the-expendables-3Did the pre-release piracy of Expendables 3 play a role in an abysmal opening weekend box office?

When a high-quality copy of Expendables 3 starring Sylvester Stallone was stolen and released on pirate (torrent) websites last month and downloaded millions of times, the were fears that the theft would hurt the film’s return at the box office.  Looking at this weekend’s results for the 3rd installment of the popular franchise, it would seem those fears have become a reality as the film earned an anemic 16.2 million, 10 million less than expected.  From  in Variety:

“This is really a clear situation where this had an impact,” said Phil Contrino, vice president and chief analyst of “It’s hard to measure, but the ripple effect, not only of the downloads, but of the word-of-mouth that spread as a result, can be seen in the soft opening.”

The film’s initial numbers are the worst in series history. The original “Expendables” launched to $34.8 million in 2010 while the second installment debuted to $28.6 in 2012.

Variety cites other possible factors beyond piracy, like “franchise fatigue”, that may have played a role in the disappointing returns, but given the fact that the film missed expectations by a whopping 10 million dollars the pre-release piracy was most certainly a factor in the equation.  As Lang writes:

However, some research suggests that piracy can take a big chunk out of ticket sales. A 2011 study by Carnegie Mellon University researchers found that when a film is pirated prior to release, it loses nearly 20 percent of its potential revenue.

Why pay to see a film at the theater when you can see a high-quality version online, for free?  It’s the lament of filmmakers worldwide who regularly see their works stolen and distributed by online thieves.  Let’s remember, of course, that these online web pirates DO make money and it comes at the expense the filmmakers (and their investors).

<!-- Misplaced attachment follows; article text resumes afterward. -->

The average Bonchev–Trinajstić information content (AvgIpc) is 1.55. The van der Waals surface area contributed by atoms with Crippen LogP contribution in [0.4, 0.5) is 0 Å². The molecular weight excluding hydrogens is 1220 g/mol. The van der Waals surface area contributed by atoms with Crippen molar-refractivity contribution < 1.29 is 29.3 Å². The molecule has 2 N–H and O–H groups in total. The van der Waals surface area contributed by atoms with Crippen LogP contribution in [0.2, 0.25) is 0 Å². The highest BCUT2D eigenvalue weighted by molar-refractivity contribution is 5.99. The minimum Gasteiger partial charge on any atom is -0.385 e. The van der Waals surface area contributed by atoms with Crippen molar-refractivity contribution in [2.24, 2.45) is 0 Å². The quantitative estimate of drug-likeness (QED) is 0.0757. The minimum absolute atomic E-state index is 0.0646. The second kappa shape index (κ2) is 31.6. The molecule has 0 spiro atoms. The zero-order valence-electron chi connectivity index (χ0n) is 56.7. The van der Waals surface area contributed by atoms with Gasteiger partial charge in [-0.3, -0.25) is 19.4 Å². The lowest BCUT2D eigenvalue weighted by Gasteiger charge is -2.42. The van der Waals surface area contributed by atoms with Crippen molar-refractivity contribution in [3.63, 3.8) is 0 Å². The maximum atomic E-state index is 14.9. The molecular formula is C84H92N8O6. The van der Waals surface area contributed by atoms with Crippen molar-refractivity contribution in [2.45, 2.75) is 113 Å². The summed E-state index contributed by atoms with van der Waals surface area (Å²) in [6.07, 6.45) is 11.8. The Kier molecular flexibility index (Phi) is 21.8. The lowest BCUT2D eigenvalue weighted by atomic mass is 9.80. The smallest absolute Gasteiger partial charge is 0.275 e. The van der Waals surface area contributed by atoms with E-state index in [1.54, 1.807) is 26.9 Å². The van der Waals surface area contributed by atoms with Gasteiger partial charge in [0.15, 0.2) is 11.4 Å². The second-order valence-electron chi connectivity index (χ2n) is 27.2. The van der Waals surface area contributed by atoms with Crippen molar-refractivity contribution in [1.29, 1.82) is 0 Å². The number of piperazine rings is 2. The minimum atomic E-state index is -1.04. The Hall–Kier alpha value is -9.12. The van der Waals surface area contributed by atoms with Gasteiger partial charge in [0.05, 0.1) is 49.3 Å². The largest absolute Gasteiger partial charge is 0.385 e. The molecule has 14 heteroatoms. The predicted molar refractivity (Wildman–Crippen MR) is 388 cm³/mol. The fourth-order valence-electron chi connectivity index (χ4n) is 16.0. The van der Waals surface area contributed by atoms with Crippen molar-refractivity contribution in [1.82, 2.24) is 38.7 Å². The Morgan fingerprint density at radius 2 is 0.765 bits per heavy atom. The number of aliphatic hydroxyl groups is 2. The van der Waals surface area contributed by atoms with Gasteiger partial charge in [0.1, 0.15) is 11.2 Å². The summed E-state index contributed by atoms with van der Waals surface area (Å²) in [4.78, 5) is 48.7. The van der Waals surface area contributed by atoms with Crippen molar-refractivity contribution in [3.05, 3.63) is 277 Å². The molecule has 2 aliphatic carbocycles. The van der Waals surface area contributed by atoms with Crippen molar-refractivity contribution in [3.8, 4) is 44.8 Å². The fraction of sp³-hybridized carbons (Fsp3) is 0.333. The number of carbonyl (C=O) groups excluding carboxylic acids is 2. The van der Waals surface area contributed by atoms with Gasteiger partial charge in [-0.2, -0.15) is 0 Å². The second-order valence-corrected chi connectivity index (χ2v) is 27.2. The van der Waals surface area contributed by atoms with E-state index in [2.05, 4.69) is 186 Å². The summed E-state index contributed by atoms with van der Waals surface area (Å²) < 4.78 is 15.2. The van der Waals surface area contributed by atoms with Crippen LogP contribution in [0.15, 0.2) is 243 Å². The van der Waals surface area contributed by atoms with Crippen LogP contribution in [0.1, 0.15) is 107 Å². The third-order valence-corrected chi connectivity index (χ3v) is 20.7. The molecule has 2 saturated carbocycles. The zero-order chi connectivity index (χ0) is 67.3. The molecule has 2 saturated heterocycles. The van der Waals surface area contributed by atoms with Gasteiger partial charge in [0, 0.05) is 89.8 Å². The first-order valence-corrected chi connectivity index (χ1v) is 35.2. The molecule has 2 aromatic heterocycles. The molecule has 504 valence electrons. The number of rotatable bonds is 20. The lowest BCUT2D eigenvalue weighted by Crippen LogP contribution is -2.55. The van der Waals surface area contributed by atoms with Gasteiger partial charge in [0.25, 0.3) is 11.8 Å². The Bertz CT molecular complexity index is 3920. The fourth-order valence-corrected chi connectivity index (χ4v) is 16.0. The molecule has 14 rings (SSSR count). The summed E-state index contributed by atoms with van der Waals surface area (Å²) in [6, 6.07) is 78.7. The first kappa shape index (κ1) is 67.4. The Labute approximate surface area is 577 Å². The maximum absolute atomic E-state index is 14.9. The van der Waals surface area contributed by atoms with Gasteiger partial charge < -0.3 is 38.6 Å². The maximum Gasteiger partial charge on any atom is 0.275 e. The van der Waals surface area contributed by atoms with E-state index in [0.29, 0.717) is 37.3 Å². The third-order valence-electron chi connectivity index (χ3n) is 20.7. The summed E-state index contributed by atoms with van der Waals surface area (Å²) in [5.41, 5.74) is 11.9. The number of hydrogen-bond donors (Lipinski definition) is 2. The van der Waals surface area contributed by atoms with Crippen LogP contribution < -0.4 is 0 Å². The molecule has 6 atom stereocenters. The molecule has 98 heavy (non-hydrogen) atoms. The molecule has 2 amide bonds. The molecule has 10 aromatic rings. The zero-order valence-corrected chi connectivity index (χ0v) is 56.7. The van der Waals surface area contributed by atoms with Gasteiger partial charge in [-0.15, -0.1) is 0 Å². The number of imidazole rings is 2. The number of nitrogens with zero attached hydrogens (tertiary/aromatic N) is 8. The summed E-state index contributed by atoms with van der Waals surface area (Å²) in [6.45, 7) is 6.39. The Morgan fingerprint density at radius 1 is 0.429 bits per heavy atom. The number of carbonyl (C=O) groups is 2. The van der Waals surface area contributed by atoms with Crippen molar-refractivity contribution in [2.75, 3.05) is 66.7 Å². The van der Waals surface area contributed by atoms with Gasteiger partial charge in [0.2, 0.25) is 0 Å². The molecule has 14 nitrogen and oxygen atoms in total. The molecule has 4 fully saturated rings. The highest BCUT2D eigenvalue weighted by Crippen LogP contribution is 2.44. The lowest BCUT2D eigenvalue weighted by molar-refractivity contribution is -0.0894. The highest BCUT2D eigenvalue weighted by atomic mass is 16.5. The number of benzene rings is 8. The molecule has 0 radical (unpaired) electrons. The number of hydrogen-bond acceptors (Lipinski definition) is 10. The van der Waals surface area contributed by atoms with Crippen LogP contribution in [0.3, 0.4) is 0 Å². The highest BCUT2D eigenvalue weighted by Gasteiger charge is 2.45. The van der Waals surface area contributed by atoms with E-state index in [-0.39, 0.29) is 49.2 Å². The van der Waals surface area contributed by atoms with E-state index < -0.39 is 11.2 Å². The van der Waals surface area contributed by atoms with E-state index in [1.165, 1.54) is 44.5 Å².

The fact that the piracy of Expendables 3 took place  three weeks before it’s planned release made it particularly damaging.  Piracy apologists probably cheer the damage done to Hollywood and care little about those who make their livings working to produce films like this.   Others do care.  The California legislature is poised to pass AB 1839 a bill  increase the state’s film production tax credits four-fold in order to keep the film production industry (and the people who work for it) in California.  As one of the bill’s co-sponsor told the Washington Post:

“I’ve heard from so many people over the past year who have told me about their family being torn apart because production left the state,” Assemblyman Mike Gatto (D), a bill co-sponsor, said in a statement.  “This proactive effort ensures well-paying jobs stay in California and families remain together.”

Tax credits aside, another way to keep the film industry healthy is to do more to combat the scourge of online piracy. Lionsgate, the studio distributing Expendables 3, has already gone to court in an effort to blunt further damage, but nothing can undo what’s been done.  Hollywood has taken a hit and so too have those who earn their living working there.